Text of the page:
and Lonely Planet says: “Measure out: one part Hollywood; six parts traffic; a bunch of rich power-moguls; stir in half a dozen colonial relics (use big ones); pour in six heaped cups of poverty; add a smattering of swish bars and restaurants (don’t skimp on quality here for best results); equal parts of mayhem and order; as many ancient bazaars as you have lying around; a handful of Hinduism; a dash of Islam; fold in your mixture with equal parts India; throw it all in a blender on high (adding generous helpings of pollution to taste) and presto: Mumbai.”

Exciting, isn’t it? There is so much to shoot there! Every day is an adventure. Additionally people are super friendly, food is great and being there is cheap. Maciej knows the city very well and will lead you to some fascinating areas, where not a single tourist ventures. You will have a chance to sample some fantastic Indian food in Maciej’s favourite restaurants too. You will love it there.

More about Mumbai on wikipedia, Rough Guides and Lonely Planet.

Workshop Description

It will be a very practical workshop and there will be a lot of shooting every day. A very small group of max 4 participants means a high level of interaction with Maciej. You will be working in pairs changing “partners” after the lunch break. While shooting with Maciej you will have a chance to observe him at work, learn his techniques and tricks, and receive an instant feedback on your photographic technique. A special attention will be put on developing and practising “social skills” – an interaction with local people. You will not only be a fly on the wall hunting for decisive moments like Henri Cartier-Bresson, but also get really close to people, engage, talk and photograph them. Maciej is a very experienced travel and street photographer and you will learn a great deal of new things. In the evenings you will edit and discuss your freshly taken photos in the group together with Maciej. There will be plenty of opportunities to talk photography too. Maciej will also present several slideshow presentations in which theoretical and practical aspects of street photography will be outlined and discussed. All previous workshop participants found them very useful.
It will be a very memorable week that will change you not only as a photographer, but as a person too. You will return back home confident, inspired and motivated to keep developing as a photographer.


The participants of the workshop are responsible for all travel costs, including the visa, air tickets, food, accommodation and local transport. Luckily India is still a very affordable place to be and total weekly travel spendings are usually around £150. The group will stay in an affordable, clean, full of character, friendly and well located hotel in South Mumbai. Participants may also stay in one of the very high standard hotels nearby if they wish so. The total cost of such an adventure (including Maciej’s fee) should be around £1500 (when flying from the UK for around £500 and staying in the hotel for £20-£30 per night).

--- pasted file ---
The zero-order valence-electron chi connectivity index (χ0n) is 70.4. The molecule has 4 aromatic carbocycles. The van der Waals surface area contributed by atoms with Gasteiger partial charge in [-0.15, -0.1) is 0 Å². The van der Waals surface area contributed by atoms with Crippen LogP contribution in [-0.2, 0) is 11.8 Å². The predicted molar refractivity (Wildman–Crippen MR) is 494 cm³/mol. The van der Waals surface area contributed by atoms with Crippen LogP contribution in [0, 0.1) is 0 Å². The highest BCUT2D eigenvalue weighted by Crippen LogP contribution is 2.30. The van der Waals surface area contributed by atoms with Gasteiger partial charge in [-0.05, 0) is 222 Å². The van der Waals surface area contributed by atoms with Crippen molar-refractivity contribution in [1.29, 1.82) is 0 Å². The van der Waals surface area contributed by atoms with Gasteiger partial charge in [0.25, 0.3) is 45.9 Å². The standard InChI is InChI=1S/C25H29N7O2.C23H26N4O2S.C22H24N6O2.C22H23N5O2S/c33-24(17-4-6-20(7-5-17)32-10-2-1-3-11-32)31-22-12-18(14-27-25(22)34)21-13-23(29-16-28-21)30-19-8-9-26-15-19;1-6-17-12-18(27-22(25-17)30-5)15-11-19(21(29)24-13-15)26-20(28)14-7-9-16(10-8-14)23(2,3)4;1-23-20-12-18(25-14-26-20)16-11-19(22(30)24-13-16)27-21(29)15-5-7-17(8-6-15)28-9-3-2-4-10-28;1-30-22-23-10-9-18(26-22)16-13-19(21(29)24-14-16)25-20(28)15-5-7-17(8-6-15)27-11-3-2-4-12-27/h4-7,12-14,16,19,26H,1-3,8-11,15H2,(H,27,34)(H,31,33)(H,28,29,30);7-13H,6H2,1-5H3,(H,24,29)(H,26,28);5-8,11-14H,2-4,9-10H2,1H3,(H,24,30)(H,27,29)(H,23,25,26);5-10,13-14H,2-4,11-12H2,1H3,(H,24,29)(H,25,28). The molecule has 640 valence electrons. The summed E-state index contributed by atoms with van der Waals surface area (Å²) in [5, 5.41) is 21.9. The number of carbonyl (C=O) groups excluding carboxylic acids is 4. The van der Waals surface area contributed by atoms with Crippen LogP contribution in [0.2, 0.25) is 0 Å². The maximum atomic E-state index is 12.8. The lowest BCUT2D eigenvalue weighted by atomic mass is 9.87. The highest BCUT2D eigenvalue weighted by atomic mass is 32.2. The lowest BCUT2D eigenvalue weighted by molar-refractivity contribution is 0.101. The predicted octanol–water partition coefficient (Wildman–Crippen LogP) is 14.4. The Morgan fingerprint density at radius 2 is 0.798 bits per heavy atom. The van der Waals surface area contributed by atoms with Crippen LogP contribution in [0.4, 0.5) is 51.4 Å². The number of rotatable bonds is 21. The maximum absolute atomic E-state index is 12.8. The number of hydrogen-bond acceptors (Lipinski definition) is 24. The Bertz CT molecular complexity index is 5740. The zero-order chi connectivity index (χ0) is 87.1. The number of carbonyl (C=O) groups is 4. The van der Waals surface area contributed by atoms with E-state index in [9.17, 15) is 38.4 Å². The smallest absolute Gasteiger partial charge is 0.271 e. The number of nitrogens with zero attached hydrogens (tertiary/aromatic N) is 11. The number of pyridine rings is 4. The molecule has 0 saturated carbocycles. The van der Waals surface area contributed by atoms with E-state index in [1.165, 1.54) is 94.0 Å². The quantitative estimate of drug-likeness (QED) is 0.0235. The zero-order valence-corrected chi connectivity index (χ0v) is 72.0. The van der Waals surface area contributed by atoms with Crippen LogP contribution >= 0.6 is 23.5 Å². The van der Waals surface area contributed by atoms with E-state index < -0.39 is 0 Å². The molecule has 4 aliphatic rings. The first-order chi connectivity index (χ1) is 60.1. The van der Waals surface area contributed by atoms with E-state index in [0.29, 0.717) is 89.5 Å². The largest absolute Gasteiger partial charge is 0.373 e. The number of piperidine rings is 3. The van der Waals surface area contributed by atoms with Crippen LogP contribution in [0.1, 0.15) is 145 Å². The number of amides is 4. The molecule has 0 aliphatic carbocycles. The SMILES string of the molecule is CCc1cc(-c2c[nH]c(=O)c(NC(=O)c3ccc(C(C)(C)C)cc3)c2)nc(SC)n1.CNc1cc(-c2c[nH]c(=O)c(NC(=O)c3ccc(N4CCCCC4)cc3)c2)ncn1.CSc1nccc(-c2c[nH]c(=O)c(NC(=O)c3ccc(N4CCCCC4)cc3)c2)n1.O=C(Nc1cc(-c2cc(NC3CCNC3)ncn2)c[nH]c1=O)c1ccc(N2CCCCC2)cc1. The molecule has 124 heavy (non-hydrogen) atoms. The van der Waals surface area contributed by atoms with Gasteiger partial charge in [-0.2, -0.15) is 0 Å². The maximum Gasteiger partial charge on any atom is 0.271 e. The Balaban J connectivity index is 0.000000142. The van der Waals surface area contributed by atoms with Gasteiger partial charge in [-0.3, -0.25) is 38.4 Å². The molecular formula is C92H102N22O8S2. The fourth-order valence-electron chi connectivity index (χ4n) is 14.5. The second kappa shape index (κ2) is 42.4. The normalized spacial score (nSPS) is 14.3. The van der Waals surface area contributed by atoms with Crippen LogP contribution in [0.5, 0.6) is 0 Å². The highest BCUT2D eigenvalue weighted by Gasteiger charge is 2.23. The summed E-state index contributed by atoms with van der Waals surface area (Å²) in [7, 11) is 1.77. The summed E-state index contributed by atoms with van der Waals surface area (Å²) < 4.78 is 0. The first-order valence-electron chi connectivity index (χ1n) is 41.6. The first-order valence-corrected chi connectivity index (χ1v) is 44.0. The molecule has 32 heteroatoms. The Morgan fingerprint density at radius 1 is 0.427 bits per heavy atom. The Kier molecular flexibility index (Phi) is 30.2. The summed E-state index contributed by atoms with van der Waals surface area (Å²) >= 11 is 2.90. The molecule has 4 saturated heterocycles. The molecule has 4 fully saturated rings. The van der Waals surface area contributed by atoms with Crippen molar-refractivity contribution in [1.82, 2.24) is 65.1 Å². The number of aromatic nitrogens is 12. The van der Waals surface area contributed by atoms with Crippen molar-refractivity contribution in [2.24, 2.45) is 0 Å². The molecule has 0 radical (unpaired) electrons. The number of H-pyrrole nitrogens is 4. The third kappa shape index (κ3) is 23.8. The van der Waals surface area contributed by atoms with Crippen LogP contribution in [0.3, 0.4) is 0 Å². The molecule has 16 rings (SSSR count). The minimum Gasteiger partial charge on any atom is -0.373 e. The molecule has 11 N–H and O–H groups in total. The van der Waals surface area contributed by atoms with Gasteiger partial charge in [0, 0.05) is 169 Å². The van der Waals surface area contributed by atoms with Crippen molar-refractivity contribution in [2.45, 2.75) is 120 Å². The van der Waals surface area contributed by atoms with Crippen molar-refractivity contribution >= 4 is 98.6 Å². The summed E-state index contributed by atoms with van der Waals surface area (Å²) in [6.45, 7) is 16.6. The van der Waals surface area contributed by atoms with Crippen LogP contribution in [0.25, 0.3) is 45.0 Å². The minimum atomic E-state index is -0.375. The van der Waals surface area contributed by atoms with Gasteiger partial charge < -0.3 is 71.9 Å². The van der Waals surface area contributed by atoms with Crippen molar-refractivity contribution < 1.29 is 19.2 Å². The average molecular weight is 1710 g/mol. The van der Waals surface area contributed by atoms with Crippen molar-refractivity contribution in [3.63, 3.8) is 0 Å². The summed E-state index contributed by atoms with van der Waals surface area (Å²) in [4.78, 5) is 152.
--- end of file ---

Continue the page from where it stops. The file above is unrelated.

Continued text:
Maciej’s photos from Mumbai shot on the previous photo adventures (each taken while shooting with a workshop participant) and during other visits to this fascinating metropolis:

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india_mumbai_victoria_terminus_Chhatrapati_Shivaji_Terminus_VT_CST_landmark_architecture_street thumbnail
india_mumbai_worli_woman_young_portrait_sari_saree thumbnail
street_photography_workshop_course_tour_adventure_india_mumbai_bombay_marine_drive_nariman_point_morning_exercises_yoga_prayer_activity_sport thumbnail
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Please also take a look at the reports from previous workshops for behind the scene photos and pictures taken by the students.
Before settling down in Mumbai Maciej visited India more than 10 times, so he is very experienced at photographing in this country. He has organised and lead around 10 Indian workshops so far and they all have been very successful (not only according to the participants – Maciej thinks the same).


ABOUT Maciej Dakowicz

Maciej is an experienced Polish photographer, traveller and gallerist based in Mumbai, India. He holds a PhD in computer science, but abandoned science to focus on photography. He is one of the founders of Third Floor Gallery in Cardiff, a member of the Wideangle travel photo agency, the international street photography collective In-Public and the un-posed Polish street photography collective. He has worked on various photographic projects in the UK and abroad and his interests are in documentary, travel and street photography.
Maciej’s photos have been widely published and exhibited around the world, shown at photo festivals (including Visa Pour l’Image international festival of photojournalism in Perpignan, France) and he is a recipient of numerous awards. He was profiled in two major street photography books published by Thames & Hudson – “Street Photography Now” in 2010 and “The World Atlas of Street Photography” in 2014. Maciej’s first monograph Cardiff After Dark was published in October 2012.